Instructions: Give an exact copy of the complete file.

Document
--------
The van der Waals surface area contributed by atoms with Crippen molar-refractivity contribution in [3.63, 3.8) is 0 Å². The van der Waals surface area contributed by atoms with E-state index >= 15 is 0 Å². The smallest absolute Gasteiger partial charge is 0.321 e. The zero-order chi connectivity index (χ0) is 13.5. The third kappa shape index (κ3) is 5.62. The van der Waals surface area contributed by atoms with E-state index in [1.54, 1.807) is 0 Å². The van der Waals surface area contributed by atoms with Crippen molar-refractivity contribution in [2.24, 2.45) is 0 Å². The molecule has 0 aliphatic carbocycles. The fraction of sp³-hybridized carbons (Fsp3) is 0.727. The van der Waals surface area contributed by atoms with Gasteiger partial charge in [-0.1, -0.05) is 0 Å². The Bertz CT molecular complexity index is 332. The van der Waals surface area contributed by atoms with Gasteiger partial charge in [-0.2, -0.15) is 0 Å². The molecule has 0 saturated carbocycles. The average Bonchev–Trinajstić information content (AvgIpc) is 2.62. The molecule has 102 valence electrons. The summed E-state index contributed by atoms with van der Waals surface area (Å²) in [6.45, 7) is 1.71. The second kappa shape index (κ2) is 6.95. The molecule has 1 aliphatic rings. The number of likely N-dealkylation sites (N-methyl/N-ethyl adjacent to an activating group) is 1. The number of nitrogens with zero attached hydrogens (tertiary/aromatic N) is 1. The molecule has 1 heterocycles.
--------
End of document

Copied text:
The van der Waals surface area contributed by atoms with Crippen molar-refractivity contribution in [3.63, 3.8) is 0 Å². The van der Waals surface area contributed by atoms with E-state index >= 15 is 0 Å². The smallest absolute Gasteiger partial charge is 0.321 e. The zero-order chi connectivity index (χ0) is 13.5. The third kappa shape index (κ3) is 5.62. The van der Waals surface area contributed by atoms with E-state index in [1.54, 1.807) is 0 Å². The van der Waals surface area contributed by atoms with Crippen molar-refractivity contribution in [2.24, 2.45) is 0 Å². The molecule has 0 aliphatic carbocycles. The fraction of sp³-hybridized carbons (Fsp3) is 0.727. The van der Waals surface area contributed by atoms with Gasteiger partial charge in [-0.1, -0.05) is 0 Å². The Bertz CT molecular complexity index is 332. The van der Waals surface area contributed by atoms with Gasteiger partial charge in [-0.2, -0.15) is 0 Å². The molecule has 0 saturated carbocycles. The average Bonchev–Trinajstić information content (AvgIpc) is 2.62. The molecule has 102 valence electrons. The summed E-state index contributed by atoms with van der Waals surface area (Å²) in [6.45, 7) is 1.71. The second kappa shape index (κ2) is 6.95. The molecule has 1 aliphatic rings. The number of likely N-dealkylation sites (N-methyl/N-ethyl adjacent to an activating group) is 1. The number of nitrogens with zero attached hydrogens (tertiary/aromatic N) is 1. The molecule has 1 heterocycles.